Contract Law, Relational Contracts, and Reputational Networks in International Trade: An Empirical Investigation into Cross-Border Contracts in the Software Industry


Thomas Dietz is a Research Fellow at the Institute of European and Comparative Law at the University of Oxford. His research focuses on the institutional foundations of global markets. The research for this article was conducted at the Collaborative Research Centre 597 “Transformations of the State” at the University of Bremen. Generous financial support was provided by the German Research Foundation (DFG). Within the framework of the Collaborative Research Centre 597 the interviews presented in this article were conducted together with Holger Nieswandt. A first draft of the article was discussed at the Annual Meeting of the Law and Society Association, May 28–31, 2009, in Denver, and a revised version of the article was discussed at the 22nd SASE Annual Meeting, June 24–25, 2010, in Philadelphia. I am particularly thankful to Terence C. Halliday, Errol Meidiger, Peer Zumbansen, Gregory Shaffer, Gralf Peter Calliess, Josh Whitford, Susanne K. Schmidt, Christian Joerges, Mauro Zamboni, Jörg Freiling, Andreas Maurer, and Gillian K. Hadfield for their comments. Please direct correspondence to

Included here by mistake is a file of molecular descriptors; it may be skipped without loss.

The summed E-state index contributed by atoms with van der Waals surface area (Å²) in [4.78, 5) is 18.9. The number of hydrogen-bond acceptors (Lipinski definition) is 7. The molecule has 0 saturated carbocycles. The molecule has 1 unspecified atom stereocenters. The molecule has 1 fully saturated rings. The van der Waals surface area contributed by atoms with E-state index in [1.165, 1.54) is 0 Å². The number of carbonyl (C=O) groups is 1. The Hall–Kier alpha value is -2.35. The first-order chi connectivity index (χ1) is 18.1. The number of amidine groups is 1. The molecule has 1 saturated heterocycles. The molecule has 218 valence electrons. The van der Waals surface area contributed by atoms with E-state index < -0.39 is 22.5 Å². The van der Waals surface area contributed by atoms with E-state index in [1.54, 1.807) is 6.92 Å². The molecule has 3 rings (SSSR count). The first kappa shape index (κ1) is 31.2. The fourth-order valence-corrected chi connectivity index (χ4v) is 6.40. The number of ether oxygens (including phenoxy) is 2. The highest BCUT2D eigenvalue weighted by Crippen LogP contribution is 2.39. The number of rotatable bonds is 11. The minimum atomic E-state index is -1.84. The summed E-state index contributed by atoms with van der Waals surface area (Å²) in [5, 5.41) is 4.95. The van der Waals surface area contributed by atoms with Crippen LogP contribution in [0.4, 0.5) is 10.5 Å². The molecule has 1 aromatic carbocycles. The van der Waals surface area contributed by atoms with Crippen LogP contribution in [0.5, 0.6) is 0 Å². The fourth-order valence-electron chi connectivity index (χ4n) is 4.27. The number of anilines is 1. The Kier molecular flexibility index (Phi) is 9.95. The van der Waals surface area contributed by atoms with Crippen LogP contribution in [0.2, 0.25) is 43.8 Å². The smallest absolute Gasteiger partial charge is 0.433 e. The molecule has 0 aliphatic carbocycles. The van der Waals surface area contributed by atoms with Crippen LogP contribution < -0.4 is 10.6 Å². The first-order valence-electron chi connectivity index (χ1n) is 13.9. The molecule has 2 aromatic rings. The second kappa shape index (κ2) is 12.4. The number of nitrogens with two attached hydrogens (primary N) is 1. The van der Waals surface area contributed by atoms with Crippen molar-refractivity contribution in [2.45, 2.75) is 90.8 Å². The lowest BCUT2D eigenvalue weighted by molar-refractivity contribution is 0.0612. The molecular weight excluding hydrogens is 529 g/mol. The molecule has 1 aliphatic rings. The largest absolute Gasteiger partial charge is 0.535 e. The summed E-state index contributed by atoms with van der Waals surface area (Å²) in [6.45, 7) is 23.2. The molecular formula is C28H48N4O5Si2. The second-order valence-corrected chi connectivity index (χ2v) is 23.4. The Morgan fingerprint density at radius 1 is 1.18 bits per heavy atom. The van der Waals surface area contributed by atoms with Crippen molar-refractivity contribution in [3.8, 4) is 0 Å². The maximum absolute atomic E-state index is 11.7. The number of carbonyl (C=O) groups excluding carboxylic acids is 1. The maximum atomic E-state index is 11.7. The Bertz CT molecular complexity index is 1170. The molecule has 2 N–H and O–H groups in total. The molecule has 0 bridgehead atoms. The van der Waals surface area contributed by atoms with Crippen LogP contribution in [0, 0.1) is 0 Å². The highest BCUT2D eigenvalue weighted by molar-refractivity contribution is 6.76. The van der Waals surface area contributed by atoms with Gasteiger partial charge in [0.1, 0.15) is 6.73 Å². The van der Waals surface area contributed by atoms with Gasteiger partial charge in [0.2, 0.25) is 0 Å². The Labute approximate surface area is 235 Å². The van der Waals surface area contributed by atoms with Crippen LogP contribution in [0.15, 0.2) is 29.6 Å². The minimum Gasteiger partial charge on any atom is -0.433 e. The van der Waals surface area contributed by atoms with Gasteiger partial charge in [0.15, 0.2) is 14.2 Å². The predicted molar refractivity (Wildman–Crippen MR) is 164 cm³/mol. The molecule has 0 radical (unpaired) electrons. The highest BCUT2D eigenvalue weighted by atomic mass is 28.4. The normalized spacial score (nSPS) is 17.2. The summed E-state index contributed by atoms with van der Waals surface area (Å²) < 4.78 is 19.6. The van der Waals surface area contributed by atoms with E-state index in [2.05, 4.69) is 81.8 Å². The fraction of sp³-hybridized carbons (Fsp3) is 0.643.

The following case study investigates the contract enforcement institutions that enable German customers to purchase software in Asia and Eastern Europe. The case study shows that nation-states are hardly able to generate a legal “shadow” for cross-border business relations. The same holds true for the so-called New Lex Mercatoria. Instead, economic actors create their own informal mechanisms. Relational contracts and reputational networks are nowadays far more effective due to developments in the field of information and communication technology. Overall, the importance of formal contract law in international trade is even smaller than is assumed by the classic theory of relational contracts.